Table of Contents:
Jew Town at a glance
1. How to reach
2. Where to stay
3. Best time to Visit
History of Jew Town
Present day Jew Town
My trip to Jew Town
1. Shopping in the Jew Street
2. The largest cooking vessle
3. Paradesi Synagogue
4. Inside the Synagogue
India is a diverse country with numerous religions, some ancient some contemporary. It however came as a pleasant surprise to me when I came to know about an old Jewish community, who built and settled in a small town around the Malabar coast in Kerala.
A typical tour of Jew Town leads to the Paradesi Synagogue, which was first established in the 16th century. It is the oldest Synagogue in India, visited by scores of Jews from around the world.
Jew Town however is a museum in itself, showcasing evidence of its cosmopolitan past. Narrow, stone cobbled path, colonial era buildings, colourful walls with numerous murals. Though there are very few Jews left in the town today, it reeks of human history like no other in Kochi.
|How to Reach:|
| Jew Town is situtated in the Mattanchery area of Kochi. It is easily accessible by Bus, Cabs, Auto Rikshaws from anywhere in Kochi. Do remember that vehicles are not allowed inside the Jew Town, so a walk of about a killometer is needed to reach the Synagogue.|
Kochi itself is well connected to the rest of the country by Frequent Trains and Flights.
Where to Stay:
| Kochi being the cultural and commercial hub of Kerala, accommodation is not an issue at all. There are so many hotels/B&B that there is always a vacant room somewhere. All hotel aggregators like MakeMyTrip, Yatra, Booking.com and ktdckerala.com have options of booking hotels online.|
Best Time to Visit:
Avoid the summers at all cost, that set in by April to the end of May, the temperature and humidity will kill you.
Jew Town is open throughout the day however there are timings for the Synagogue. It Remains Open from 10 am to 12 noon and 3 pm to 5 pm. The Synagogue is closed on Saturdays and Jewish holidays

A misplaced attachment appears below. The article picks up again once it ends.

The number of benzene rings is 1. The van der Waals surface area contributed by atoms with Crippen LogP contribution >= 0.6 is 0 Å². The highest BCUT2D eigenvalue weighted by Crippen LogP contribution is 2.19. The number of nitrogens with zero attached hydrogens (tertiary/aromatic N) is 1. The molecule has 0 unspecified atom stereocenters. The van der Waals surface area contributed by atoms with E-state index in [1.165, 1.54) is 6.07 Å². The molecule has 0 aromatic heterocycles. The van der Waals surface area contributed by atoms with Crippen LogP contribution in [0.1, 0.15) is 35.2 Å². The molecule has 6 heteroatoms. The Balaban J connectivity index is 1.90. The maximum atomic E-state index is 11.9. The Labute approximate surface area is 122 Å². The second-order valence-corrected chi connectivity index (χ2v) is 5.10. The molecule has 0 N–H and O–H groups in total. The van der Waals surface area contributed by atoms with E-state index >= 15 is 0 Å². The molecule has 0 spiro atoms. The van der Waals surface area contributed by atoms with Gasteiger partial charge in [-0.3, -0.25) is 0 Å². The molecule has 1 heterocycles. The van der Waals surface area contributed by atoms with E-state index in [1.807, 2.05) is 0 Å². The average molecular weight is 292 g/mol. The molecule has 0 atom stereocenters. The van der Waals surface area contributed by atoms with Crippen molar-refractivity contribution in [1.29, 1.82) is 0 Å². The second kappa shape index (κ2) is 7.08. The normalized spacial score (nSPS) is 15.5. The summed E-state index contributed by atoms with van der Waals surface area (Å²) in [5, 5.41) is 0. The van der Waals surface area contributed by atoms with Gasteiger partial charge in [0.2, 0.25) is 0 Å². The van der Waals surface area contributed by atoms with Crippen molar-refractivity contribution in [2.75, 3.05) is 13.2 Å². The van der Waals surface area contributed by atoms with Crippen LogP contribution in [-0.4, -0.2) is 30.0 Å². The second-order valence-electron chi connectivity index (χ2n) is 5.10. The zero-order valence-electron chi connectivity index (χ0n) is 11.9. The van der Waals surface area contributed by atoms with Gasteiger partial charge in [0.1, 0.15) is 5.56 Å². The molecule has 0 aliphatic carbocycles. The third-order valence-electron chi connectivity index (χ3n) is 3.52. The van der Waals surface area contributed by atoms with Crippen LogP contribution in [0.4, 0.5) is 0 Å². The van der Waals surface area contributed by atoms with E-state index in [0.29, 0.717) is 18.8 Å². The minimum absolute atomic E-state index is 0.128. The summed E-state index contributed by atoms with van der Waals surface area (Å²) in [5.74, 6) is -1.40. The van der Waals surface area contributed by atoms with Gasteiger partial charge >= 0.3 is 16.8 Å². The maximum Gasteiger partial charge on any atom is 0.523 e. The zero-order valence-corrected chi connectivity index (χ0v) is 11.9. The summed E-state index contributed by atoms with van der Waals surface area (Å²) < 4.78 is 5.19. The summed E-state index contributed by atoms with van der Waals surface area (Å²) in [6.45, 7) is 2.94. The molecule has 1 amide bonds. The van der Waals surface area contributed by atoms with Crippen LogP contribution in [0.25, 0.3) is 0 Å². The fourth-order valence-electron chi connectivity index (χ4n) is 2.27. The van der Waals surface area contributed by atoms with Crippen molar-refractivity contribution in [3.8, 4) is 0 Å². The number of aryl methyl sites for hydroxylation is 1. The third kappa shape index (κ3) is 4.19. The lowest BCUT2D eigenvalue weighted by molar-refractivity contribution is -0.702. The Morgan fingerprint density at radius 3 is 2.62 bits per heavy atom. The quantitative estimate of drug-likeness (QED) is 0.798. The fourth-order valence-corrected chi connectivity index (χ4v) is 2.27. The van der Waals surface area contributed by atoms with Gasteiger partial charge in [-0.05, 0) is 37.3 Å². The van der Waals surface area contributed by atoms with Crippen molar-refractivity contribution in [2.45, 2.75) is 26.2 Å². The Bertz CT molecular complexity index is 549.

History of Jew Town:
As per some accounts, the first Jews arrived at the Malabar Coast around the 1st century BCE as sailors on King Solomon’s boats. They settled in the ancient port city of Muziris, now modern-day Kodungallur, 28 miles north of Kochi. They were welcomed by the then King and over time were provided everything from land rights and exemption from taxes to religious freedom and special ceremonial privileges.
In 1341, the flooding of the Periyar River, led the Malabari Jews south to present-day Kochi. By the 16th century, fleeing from the Spanish and Portuguese inquisitions, a second wave of Jewish immigrants arived from Middle East and North Africa seeking refuge. These Sephardic and Mizrahi Jews came together to form the second community — the Paradesi Jews (Paradesi means foreign in Malayalam and Hindi).
Paradesi Synagogue, was established by these Jews in the year 1568. In the year 1662, it was destroyed by the Portuguese and then reconstructed by the Dutch 2 years later. Since then it has stood the test of time. It underwent a renovation in the year 1760, and that is when a clock tower was added to it.
Present day Jew Town:
The Jewish community thrived in Jew Town, living side by side with the local Malayali community over thousands of years. However when Israel was established in 1948, most of them preferred to leave and settle down in the Jewish homeland. They left behind their houses, their shops, and their mark on Jew town.
Gradually local communities took over the businesses and houses left behind by the Jews, bringing life back to the streets of Jew Town. Currently only a few Jews are left here, however a lot of them come from around the world to walk the streets once walked by their ancestors, to experience the life they once had and to pray in the oldest Synagogue of the Commonwealth.
My experience of Jew Town:
A short walk from The Dutch Palace of Mattancherry, led me into a narrow street surrounded by colonial era buildings. A sign board on the entry read “Jew Street”, followed by a few more that pointed in the direction of Jew Town.
I looked around and it felt I have stepped inside a time capsule. Houses painted in bright blues, yellows and greens with slanting tiled roof, had an old world charm about them and a look that spoke of the people and the times. The walls of some houses were flaking, while some were coloured more recently. Small windows with wooden blinds, handcarts, and a maze of electrical wires on top. All the traits of an age old settlement were on display and in full glory.
The road was narrow, and stretched house to house, as a result 2 wheelers belonging to residents and shopkeepers were the only ones allowed on the road. The initial part of the road was covered in asphalt, which gave way to a narrower stone cobbled path as we went deeper. The old world charm was even more profound as the houses looked even more ancient.